Latest Decline in amphibian populations Stories
Pollution, climate change, invasive species and habitat destruction are killing Europe's native reptiles and amphibians, wildlife experts said. Fifty-nine percent of all European amphibians and 42 percent of reptiles are declining and face even greater risk than European mammals and birds, the International Union for the Conservation of Nature said. In all, 23 percent of Europe's amphibian species and 21 percent of its reptile species have been classified as threatened and added to the...
A fatal fungus that has killed hundreds of different kinds of frogs in the US is now harming five different frog species in the Philippines, experts announced on Wednesday.
A U.S. study suggests amphibians might be able to develop immunity to the fatal fungus disease that is reducing the Earth's amphibian populations. Jonathan Richmond of the U.S.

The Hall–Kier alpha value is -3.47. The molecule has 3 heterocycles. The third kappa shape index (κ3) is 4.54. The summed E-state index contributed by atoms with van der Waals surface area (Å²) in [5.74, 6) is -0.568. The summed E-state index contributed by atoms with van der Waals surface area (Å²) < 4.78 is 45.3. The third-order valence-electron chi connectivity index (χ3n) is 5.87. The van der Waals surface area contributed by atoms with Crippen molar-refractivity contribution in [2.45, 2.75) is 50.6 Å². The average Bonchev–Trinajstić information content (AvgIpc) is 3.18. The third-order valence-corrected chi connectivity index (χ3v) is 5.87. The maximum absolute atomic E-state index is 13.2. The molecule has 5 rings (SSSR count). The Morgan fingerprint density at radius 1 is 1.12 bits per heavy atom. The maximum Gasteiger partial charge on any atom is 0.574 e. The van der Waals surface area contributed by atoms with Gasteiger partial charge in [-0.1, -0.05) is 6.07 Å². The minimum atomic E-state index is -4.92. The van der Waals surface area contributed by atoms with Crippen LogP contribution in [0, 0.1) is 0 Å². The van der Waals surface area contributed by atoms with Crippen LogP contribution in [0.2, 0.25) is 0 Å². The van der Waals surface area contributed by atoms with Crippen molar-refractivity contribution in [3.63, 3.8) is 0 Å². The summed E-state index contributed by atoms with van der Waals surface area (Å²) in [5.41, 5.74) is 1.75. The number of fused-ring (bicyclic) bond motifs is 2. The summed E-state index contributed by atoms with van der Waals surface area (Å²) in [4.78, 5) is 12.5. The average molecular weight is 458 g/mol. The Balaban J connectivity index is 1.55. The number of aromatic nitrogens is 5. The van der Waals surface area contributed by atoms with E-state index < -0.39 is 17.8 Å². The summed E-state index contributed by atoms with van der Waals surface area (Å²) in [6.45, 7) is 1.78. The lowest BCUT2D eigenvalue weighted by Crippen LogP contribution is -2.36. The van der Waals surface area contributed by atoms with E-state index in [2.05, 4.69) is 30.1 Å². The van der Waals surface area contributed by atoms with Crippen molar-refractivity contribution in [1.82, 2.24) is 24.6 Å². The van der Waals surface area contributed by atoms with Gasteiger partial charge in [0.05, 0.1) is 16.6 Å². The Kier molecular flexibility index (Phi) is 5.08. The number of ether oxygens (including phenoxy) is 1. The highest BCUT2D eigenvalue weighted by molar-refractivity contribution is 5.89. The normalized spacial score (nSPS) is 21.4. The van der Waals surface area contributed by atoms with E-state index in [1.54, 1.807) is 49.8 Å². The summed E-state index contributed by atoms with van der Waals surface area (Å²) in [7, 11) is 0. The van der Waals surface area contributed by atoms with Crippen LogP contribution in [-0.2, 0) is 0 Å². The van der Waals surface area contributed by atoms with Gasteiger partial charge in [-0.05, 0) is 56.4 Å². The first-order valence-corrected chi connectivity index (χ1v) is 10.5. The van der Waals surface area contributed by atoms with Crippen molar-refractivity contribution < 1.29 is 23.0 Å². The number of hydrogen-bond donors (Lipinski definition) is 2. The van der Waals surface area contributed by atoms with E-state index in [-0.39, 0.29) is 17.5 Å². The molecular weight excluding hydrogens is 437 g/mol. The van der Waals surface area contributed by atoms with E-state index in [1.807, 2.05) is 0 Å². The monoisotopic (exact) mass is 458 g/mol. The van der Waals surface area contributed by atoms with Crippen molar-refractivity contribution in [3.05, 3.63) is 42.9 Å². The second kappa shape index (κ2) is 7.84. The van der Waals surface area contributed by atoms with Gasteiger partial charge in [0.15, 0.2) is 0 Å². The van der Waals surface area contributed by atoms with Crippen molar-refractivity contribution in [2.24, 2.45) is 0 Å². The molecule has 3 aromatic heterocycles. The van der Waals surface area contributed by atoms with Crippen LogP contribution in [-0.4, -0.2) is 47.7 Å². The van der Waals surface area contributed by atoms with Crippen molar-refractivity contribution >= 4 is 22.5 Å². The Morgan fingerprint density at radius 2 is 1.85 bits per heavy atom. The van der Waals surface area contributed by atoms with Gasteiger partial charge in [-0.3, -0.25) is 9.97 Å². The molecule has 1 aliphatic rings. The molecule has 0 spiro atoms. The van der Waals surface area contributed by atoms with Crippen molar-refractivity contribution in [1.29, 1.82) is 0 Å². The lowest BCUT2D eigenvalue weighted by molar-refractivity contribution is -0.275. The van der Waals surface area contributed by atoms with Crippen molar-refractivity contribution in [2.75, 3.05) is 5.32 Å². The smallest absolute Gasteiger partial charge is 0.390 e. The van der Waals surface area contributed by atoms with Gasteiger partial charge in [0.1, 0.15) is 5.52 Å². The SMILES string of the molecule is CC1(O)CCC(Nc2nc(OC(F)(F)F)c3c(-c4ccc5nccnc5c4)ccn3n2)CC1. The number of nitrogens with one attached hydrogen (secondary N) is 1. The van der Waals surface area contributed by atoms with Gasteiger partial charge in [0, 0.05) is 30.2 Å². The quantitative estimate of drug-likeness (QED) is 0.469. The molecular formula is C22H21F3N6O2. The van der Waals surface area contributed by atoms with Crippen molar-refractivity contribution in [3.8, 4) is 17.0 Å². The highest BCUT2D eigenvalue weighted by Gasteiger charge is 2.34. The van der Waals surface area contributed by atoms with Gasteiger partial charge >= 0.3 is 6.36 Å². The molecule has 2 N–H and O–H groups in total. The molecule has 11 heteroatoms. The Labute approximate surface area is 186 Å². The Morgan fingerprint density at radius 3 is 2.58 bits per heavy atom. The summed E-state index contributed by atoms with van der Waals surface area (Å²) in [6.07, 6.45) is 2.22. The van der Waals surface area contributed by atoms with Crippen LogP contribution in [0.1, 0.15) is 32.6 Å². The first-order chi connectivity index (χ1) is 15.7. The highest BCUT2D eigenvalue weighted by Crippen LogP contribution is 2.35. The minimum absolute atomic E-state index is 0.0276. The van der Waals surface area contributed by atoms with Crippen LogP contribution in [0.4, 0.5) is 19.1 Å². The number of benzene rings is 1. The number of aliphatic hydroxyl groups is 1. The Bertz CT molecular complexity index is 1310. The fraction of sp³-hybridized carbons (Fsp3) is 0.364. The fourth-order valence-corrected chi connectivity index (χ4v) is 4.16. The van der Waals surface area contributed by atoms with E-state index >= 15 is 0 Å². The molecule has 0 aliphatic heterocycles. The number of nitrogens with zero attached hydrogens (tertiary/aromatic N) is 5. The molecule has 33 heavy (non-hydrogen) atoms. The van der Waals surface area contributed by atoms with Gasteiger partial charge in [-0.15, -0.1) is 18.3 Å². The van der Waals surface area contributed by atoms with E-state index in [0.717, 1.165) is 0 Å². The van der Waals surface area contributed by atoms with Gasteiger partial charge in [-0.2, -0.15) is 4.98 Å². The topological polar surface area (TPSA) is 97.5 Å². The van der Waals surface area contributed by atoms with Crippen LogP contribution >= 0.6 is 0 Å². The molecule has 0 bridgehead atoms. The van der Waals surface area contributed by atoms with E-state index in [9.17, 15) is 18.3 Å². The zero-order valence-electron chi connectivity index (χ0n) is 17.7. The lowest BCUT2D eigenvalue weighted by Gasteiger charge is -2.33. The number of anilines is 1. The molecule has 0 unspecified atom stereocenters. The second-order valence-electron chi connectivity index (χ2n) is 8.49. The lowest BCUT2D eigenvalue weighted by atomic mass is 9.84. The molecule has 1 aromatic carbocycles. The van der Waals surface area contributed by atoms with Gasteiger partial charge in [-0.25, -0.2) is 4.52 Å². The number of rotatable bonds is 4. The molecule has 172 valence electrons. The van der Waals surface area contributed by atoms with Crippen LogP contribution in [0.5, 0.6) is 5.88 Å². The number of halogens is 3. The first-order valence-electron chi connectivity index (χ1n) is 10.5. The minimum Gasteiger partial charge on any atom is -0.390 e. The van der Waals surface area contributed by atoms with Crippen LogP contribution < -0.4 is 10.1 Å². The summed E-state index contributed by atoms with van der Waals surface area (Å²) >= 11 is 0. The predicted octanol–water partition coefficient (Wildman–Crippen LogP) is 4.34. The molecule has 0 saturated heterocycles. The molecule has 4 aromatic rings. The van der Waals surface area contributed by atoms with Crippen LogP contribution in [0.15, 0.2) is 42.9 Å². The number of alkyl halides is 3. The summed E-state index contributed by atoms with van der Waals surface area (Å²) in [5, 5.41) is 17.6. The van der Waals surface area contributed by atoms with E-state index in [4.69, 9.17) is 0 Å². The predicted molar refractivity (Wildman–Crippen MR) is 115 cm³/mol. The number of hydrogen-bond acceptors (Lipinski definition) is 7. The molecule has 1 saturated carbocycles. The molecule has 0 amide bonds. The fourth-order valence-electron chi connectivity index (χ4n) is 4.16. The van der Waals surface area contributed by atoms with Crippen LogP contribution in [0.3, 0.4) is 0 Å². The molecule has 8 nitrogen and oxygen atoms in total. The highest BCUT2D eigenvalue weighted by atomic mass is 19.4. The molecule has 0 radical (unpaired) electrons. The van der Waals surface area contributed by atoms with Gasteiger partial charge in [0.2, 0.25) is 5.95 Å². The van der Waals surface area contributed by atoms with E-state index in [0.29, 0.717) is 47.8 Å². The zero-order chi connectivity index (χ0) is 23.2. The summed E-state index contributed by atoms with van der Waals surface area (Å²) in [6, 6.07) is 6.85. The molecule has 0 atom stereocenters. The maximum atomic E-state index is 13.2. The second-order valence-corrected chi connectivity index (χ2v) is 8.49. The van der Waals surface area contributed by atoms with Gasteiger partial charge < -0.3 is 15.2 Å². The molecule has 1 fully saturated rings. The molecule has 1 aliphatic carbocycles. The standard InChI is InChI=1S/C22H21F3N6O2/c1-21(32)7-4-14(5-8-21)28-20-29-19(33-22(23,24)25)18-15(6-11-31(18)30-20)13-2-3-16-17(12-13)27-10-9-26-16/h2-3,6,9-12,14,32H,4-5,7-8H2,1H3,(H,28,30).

A U.S. study of amphibians suggests diversity itself might lower the chances of developing parasitic infections. The University of Colorado at Boulder study showed American toads who lived with gray tree frogs reduced their chances of parasitic infections known to cause limb malformations.
Catastrophic declines of frog populations have been documented for more than a decade, but until recently scientists knew little about how the loss of frogs alters the larger ecosystem.
By Anonymous A new study has found that elevated ozone found in lower layers of the atmosphere could be yet another contributing factor to the ongoing decline and disappearance of many populations of amphibians.
Devastating declines of amphibian species around the world are a sign of a biodiversity disaster larger than just frogs, salamanders and their ilk, according to researchers from the University of California, Berkeley.
A new study suggests that road-related death, or road-kill, possibly contributes to the worldwide decline of frogs, a trend that has concerned and puzzled scientists for decades.
After 14 years without having been seen, several young scientists supported by the Conservation Leadership Programme (CLP), have rediscovered the Carrikeri Harlequin Frog (Atelopus carrikeri) in a remote mountainous region in Colombia.
The growing number of deformed frogs in recent years is caused at least partly by runoff from farming and ranching, new research indicates.
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